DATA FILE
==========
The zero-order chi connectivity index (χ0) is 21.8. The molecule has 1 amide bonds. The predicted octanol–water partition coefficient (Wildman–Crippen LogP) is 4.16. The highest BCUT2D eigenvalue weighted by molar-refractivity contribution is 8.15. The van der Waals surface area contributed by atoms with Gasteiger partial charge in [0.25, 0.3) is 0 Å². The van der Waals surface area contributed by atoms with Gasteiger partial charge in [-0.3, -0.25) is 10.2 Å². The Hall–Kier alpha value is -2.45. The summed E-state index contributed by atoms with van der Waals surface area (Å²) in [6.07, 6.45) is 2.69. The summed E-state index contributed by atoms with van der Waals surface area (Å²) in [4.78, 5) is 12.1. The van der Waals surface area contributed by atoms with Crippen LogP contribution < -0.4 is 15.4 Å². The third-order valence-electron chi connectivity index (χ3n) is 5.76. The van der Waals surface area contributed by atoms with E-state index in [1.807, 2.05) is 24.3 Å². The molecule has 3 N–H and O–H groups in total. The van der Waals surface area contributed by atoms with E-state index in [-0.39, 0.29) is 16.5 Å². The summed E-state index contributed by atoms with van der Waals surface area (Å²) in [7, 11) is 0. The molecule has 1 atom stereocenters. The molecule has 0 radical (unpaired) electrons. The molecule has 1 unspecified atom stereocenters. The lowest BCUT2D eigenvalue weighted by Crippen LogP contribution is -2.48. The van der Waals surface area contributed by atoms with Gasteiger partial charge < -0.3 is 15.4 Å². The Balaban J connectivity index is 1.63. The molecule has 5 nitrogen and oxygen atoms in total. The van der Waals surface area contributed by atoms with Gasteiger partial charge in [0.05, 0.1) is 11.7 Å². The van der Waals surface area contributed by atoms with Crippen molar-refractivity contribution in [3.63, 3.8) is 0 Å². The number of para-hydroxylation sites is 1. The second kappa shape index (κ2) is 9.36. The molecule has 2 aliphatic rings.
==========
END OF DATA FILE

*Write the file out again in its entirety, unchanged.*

The zero-order chi connectivity index (χ0) is 21.8. The molecule has 1 amide bonds. The predicted octanol–water partition coefficient (Wildman–Crippen LogP) is 4.16. The highest BCUT2D eigenvalue weighted by molar-refractivity contribution is 8.15. The van der Waals surface area contributed by atoms with Gasteiger partial charge in [0.25, 0.3) is 0 Å². The van der Waals surface area contributed by atoms with Gasteiger partial charge in [-0.3, -0.25) is 10.2 Å². The Hall–Kier alpha value is -2.45. The summed E-state index contributed by atoms with van der Waals surface area (Å²) in [6.07, 6.45) is 2.69. The summed E-state index contributed by atoms with van der Waals surface area (Å²) in [4.78, 5) is 12.1. The van der Waals surface area contributed by atoms with Crippen LogP contribution < -0.4 is 15.4 Å². The third-order valence-electron chi connectivity index (χ3n) is 5.76. The van der Waals surface area contributed by atoms with E-state index in [1.807, 2.05) is 24.3 Å². The molecule has 3 N–H and O–H groups in total. The van der Waals surface area contributed by atoms with E-state index in [-0.39, 0.29) is 16.5 Å². The summed E-state index contributed by atoms with van der Waals surface area (Å²) in [7, 11) is 0. The molecule has 1 atom stereocenters. The molecule has 0 radical (unpaired) electrons. The molecule has 1 unspecified atom stereocenters. The lowest BCUT2D eigenvalue weighted by Crippen LogP contribution is -2.48. The van der Waals surface area contributed by atoms with Gasteiger partial charge < -0.3 is 15.4 Å². The Balaban J connectivity index is 1.63. The molecule has 5 nitrogen and oxygen atoms in total. The van der Waals surface area contributed by atoms with Gasteiger partial charge in [0.05, 0.1) is 11.7 Å². The van der Waals surface area contributed by atoms with Crippen molar-refractivity contribution in [3.63, 3.8) is 0 Å². The number of para-hydroxylation sites is 1. The second kappa shape index (κ2) is 9.36. The molecule has 2 aliphatic rings.